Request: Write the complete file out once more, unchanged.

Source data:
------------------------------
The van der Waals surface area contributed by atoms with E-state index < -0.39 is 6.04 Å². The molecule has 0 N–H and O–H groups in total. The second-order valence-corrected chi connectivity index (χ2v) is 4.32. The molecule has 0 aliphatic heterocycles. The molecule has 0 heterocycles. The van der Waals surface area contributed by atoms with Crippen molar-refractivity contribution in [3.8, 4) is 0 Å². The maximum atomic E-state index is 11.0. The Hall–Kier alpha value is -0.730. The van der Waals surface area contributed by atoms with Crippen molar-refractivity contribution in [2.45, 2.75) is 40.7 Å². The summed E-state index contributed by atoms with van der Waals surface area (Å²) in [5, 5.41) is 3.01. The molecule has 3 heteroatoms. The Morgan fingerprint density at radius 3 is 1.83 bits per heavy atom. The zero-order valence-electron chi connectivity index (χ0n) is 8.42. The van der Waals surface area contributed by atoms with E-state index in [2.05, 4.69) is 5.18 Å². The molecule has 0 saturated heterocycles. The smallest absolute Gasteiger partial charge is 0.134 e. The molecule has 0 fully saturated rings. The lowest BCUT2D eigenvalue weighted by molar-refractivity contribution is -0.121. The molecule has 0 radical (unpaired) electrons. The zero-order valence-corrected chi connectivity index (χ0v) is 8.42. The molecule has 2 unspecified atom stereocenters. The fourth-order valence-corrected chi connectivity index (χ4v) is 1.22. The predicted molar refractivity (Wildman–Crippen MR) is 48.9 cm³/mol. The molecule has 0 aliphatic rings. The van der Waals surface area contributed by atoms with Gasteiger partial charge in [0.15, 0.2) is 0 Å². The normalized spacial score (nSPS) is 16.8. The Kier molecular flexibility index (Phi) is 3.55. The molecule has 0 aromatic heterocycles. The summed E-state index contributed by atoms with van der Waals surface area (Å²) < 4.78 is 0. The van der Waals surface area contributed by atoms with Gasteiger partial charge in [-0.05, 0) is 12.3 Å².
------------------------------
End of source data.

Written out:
The van der Waals surface area contributed by atoms with E-state index < -0.39 is 6.04 Å². The molecule has 0 N–H and O–H groups in total. The second-order valence-corrected chi connectivity index (χ2v) is 4.32. The molecule has 0 aliphatic heterocycles. The molecule has 0 heterocycles. The van der Waals surface area contributed by atoms with Crippen molar-refractivity contribution in [3.8, 4) is 0 Å². The maximum atomic E-state index is 11.0. The Hall–Kier alpha value is -0.730. The van der Waals surface area contributed by atoms with Crippen molar-refractivity contribution in [2.45, 2.75) is 40.7 Å². The summed E-state index contributed by atoms with van der Waals surface area (Å²) in [5, 5.41) is 3.01. The molecule has 3 heteroatoms. The Morgan fingerprint density at radius 3 is 1.83 bits per heavy atom. The zero-order valence-electron chi connectivity index (χ0n) is 8.42. The van der Waals surface area contributed by atoms with E-state index in [2.05, 4.69) is 5.18 Å². The molecule has 0 saturated heterocycles. The smallest absolute Gasteiger partial charge is 0.134 e. The molecule has 0 fully saturated rings. The lowest BCUT2D eigenvalue weighted by molar-refractivity contribution is -0.121. The molecule has 0 radical (unpaired) electrons. The zero-order valence-corrected chi connectivity index (χ0v) is 8.42. The molecule has 2 unspecified atom stereocenters. The fourth-order valence-corrected chi connectivity index (χ4v) is 1.22. The predicted molar refractivity (Wildman–Crippen MR) is 48.9 cm³/mol. The molecule has 0 aliphatic rings. The van der Waals surface area contributed by atoms with Gasteiger partial charge in [0.15, 0.2) is 0 Å². The normalized spacial score (nSPS) is 16.8. The Kier molecular flexibility index (Phi) is 3.55. The molecule has 0 aromatic heterocycles. The summed E-state index contributed by atoms with van der Waals surface area (Å²) < 4.78 is 0. The van der Waals surface area contributed by atoms with Gasteiger partial charge in [-0.05, 0) is 12.3 Å².